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By Luanne Zuccari

Lately, after some very disappointing verdicts in DWI cases, I have come to the conclusion that no one is safe on the road. It seems there are more ways to get out of a DWI arrest than there are ways to gain convictions.

As the mother of a child who was killed by a drunken driver, I am a regular speaker on Niagara County’s Victim Impact Panel, where people convicted of DWI or DWAI are sent to listen to our stories and, hopefully, be persuaded not to do it again.

Each month, we face 80 to 100 offenders, and statistics show that drunken drivers have driven that way an average of 80 times before their first arrest. Fifty to 75 percent of convicted drunken drivers continue to drive on suspended licenses. Those are the numbers in Niagara County, alone.

Let’s say a driver is arrested for DWI because he’s involved in a fender-bender, or he is driving erratically. His Breathalyzer test registers .24 percent – more than three times the legal limit and a felony, if convicted – and he fails the roadside sobriety tests. He has the right to refuse a blood test, and does. The Breathalyzer result is not allowed in court because according to the law, sensors are not calibrated regularly enough.

If he is savvy enough to refuse a blood test, he almost certainly will not be convicted of a felony. That’s because the prosecutor can’t use the Breathalyzer result or any prior offenses the driver may have unless they are within the last 10 years and were not pleaded down to DWAIs. Clever defense attorneys don’t charge astronomical fees for nothing, and they are smart enough to know how to convince a judge or jury that there isn’t enough evidence to convict. The driver gets off with a DWAI, a misdemeanor with a fine and a relatively short or no probation, and sometimes he attends the drug court program.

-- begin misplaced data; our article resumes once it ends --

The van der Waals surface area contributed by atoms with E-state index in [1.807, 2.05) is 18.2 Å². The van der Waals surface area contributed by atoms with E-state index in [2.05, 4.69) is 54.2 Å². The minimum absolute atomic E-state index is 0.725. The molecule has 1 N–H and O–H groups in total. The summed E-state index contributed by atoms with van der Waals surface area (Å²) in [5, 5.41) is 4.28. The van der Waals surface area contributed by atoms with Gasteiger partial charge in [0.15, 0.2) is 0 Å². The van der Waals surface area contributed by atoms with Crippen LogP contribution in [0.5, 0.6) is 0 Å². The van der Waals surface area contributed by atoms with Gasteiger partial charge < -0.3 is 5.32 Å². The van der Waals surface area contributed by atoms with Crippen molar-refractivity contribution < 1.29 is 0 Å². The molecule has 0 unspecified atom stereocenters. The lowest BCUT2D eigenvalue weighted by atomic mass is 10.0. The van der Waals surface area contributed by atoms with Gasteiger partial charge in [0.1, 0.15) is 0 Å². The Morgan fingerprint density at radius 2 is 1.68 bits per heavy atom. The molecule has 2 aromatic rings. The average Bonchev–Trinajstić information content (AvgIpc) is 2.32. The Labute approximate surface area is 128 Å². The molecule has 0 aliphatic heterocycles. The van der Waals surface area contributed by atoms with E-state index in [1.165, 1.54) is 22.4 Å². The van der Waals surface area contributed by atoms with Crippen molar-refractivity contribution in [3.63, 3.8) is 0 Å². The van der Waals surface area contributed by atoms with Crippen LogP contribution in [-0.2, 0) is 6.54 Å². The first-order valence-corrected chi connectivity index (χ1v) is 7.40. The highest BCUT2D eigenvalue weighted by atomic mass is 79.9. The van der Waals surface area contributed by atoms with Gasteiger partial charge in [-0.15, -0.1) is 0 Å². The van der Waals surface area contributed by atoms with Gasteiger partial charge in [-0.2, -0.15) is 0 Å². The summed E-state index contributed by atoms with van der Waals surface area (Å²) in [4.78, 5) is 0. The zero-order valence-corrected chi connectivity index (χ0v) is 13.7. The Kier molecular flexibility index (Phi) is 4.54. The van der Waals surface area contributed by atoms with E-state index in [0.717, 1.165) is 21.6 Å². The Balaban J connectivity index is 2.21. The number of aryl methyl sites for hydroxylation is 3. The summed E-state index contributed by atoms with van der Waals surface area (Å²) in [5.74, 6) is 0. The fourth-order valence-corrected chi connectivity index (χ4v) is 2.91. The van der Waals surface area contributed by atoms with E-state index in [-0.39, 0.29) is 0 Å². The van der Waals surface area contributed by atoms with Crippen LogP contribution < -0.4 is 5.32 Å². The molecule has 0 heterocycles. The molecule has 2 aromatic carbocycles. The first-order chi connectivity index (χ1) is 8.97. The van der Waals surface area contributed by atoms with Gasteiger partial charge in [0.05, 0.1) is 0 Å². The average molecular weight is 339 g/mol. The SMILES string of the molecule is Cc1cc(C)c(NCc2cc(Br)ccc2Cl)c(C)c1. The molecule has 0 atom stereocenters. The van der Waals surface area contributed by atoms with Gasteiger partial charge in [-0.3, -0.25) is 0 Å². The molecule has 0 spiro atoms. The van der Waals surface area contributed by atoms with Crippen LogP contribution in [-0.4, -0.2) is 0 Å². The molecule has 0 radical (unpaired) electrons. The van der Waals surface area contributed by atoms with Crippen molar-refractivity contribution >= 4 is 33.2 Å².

At MADD, we also know that more than 30 percent of drunken drivers are repeat offenders, and across the country, nearly 10,000 people lose their lives each year in drunken driving crashes. In addition, drunken driving costs the United States more than $132 billion a year – $500 for every adult in this country.

Every prosecutor has horror stories about the difficulty in getting drunken drivers off the road. Jurors consistently express anger after learning facts that were suppressed during a trial, resulting in a lesser conviction.

Because I hear it every day, I know the public wants drunken drivers removed from our streets and highways. We want DWI laws that have teeth and judges who do their jobs and enforce those laws to the fullest. We want roads that are safe, and protection for ourselves and our children and grandchildren, and we want a stop to the hijinks in courts that protect only the incomes of high-priced DWI defense experts.

Luanne Zuccari is the Niagara County representative of Mothers Against Drunk Driving.